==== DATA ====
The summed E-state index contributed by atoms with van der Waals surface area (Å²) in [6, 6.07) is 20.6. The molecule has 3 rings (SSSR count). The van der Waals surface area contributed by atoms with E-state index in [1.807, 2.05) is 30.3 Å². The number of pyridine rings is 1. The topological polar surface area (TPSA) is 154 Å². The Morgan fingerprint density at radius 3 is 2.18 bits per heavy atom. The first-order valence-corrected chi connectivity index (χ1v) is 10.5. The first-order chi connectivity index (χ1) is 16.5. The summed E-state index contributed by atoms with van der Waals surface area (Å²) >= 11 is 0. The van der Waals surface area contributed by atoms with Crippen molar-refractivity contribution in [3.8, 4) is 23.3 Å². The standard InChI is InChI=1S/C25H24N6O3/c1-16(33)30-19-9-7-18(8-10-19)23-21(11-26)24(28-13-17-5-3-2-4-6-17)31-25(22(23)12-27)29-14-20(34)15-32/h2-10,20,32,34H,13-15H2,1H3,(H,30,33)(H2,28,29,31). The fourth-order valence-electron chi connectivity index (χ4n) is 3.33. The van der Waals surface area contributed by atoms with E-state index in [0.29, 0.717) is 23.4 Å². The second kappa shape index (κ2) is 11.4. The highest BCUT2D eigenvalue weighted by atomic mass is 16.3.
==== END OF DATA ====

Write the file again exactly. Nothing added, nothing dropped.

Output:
The summed E-state index contributed by atoms with van der Waals surface area (Å²) in [6, 6.07) is 20.6. The molecule has 3 rings (SSSR count). The van der Waals surface area contributed by atoms with E-state index in [1.807, 2.05) is 30.3 Å². The number of pyridine rings is 1. The topological polar surface area (TPSA) is 154 Å². The Morgan fingerprint density at radius 3 is 2.18 bits per heavy atom. The first-order valence-corrected chi connectivity index (χ1v) is 10.5. The first-order chi connectivity index (χ1) is 16.5. The summed E-state index contributed by atoms with van der Waals surface area (Å²) >= 11 is 0. The van der Waals surface area contributed by atoms with Crippen molar-refractivity contribution in [3.8, 4) is 23.3 Å². The standard InChI is InChI=1S/C25H24N6O3/c1-16(33)30-19-9-7-18(8-10-19)23-21(11-26)24(28-13-17-5-3-2-4-6-17)31-25(22(23)12-27)29-14-20(34)15-32/h2-10,20,32,34H,13-15H2,1H3,(H,30,33)(H2,28,29,31). The fourth-order valence-electron chi connectivity index (χ4n) is 3.33. The van der Waals surface area contributed by atoms with E-state index in [0.29, 0.717) is 23.4 Å². The second kappa shape index (κ2) is 11.4. The highest BCUT2D eigenvalue weighted by atomic mass is 16.3.